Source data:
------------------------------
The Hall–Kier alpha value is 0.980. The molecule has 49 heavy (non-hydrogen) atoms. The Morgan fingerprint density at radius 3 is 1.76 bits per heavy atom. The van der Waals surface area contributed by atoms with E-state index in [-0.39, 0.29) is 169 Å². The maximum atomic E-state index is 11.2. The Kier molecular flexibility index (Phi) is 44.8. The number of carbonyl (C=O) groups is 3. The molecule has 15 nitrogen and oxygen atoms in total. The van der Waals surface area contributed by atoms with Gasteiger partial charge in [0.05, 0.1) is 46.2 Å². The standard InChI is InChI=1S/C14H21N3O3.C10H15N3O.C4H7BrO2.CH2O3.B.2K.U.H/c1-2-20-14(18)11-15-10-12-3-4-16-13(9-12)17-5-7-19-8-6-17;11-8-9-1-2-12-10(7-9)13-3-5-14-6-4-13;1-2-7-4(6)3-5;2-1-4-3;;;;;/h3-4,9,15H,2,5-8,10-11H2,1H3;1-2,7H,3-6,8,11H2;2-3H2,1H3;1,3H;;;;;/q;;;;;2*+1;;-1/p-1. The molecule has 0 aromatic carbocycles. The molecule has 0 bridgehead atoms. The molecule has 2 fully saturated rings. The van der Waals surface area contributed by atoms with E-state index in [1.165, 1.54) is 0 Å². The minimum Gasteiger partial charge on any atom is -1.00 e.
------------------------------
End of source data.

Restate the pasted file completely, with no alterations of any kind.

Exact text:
The Hall–Kier alpha value is 0.980. The molecule has 49 heavy (non-hydrogen) atoms. The Morgan fingerprint density at radius 3 is 1.76 bits per heavy atom. The van der Waals surface area contributed by atoms with E-state index in [-0.39, 0.29) is 169 Å². The maximum atomic E-state index is 11.2. The Kier molecular flexibility index (Phi) is 44.8. The number of carbonyl (C=O) groups is 3. The molecule has 15 nitrogen and oxygen atoms in total. The van der Waals surface area contributed by atoms with Gasteiger partial charge in [0.05, 0.1) is 46.2 Å². The standard InChI is InChI=1S/C14H21N3O3.C10H15N3O.C4H7BrO2.CH2O3.B.2K.U.H/c1-2-20-14(18)11-15-10-12-3-4-16-13(9-12)17-5-7-19-8-6-17;11-8-9-1-2-12-10(7-9)13-3-5-14-6-4-13;1-2-7-4(6)3-5;2-1-4-3;;;;;/h3-4,9,15H,2,5-8,10-11H2,1H3;1-2,7H,3-6,8,11H2;2-3H2,1H3;1,3H;;;;;/q;;;;;2*+1;;-1/p-1. The molecule has 0 aromatic carbocycles. The molecule has 0 bridgehead atoms. The molecule has 2 fully saturated rings. The van der Waals surface area contributed by atoms with E-state index in [1.165, 1.54) is 0 Å². The minimum Gasteiger partial charge on any atom is -1.00 e.